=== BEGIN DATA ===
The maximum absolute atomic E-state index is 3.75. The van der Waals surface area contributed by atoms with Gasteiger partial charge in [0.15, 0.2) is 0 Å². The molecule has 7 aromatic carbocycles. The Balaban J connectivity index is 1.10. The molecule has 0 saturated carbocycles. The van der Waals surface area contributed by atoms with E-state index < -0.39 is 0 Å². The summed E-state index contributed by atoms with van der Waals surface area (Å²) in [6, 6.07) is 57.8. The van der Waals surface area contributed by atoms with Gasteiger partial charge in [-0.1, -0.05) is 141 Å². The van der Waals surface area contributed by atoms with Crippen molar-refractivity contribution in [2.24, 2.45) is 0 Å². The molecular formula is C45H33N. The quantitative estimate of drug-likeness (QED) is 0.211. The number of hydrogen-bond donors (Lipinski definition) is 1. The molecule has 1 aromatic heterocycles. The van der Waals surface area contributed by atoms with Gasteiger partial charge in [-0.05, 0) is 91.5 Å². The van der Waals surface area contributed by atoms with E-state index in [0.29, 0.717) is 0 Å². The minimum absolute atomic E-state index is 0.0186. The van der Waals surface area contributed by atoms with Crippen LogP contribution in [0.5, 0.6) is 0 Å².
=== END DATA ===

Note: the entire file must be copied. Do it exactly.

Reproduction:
The maximum absolute atomic E-state index is 3.75. The van der Waals surface area contributed by atoms with Gasteiger partial charge in [0.15, 0.2) is 0 Å². The molecule has 7 aromatic carbocycles. The Balaban J connectivity index is 1.10. The molecule has 0 saturated carbocycles. The van der Waals surface area contributed by atoms with E-state index < -0.39 is 0 Å². The summed E-state index contributed by atoms with van der Waals surface area (Å²) in [6, 6.07) is 57.8. The van der Waals surface area contributed by atoms with Gasteiger partial charge in [-0.1, -0.05) is 141 Å². The van der Waals surface area contributed by atoms with Crippen molar-refractivity contribution in [2.24, 2.45) is 0 Å². The molecular formula is C45H33N. The quantitative estimate of drug-likeness (QED) is 0.211. The number of hydrogen-bond donors (Lipinski definition) is 1. The molecule has 1 aromatic heterocycles. The van der Waals surface area contributed by atoms with Gasteiger partial charge in [-0.05, 0) is 91.5 Å². The van der Waals surface area contributed by atoms with E-state index in [0.29, 0.717) is 0 Å². The minimum absolute atomic E-state index is 0.0186. The van der Waals surface area contributed by atoms with Crippen LogP contribution in [0.5, 0.6) is 0 Å².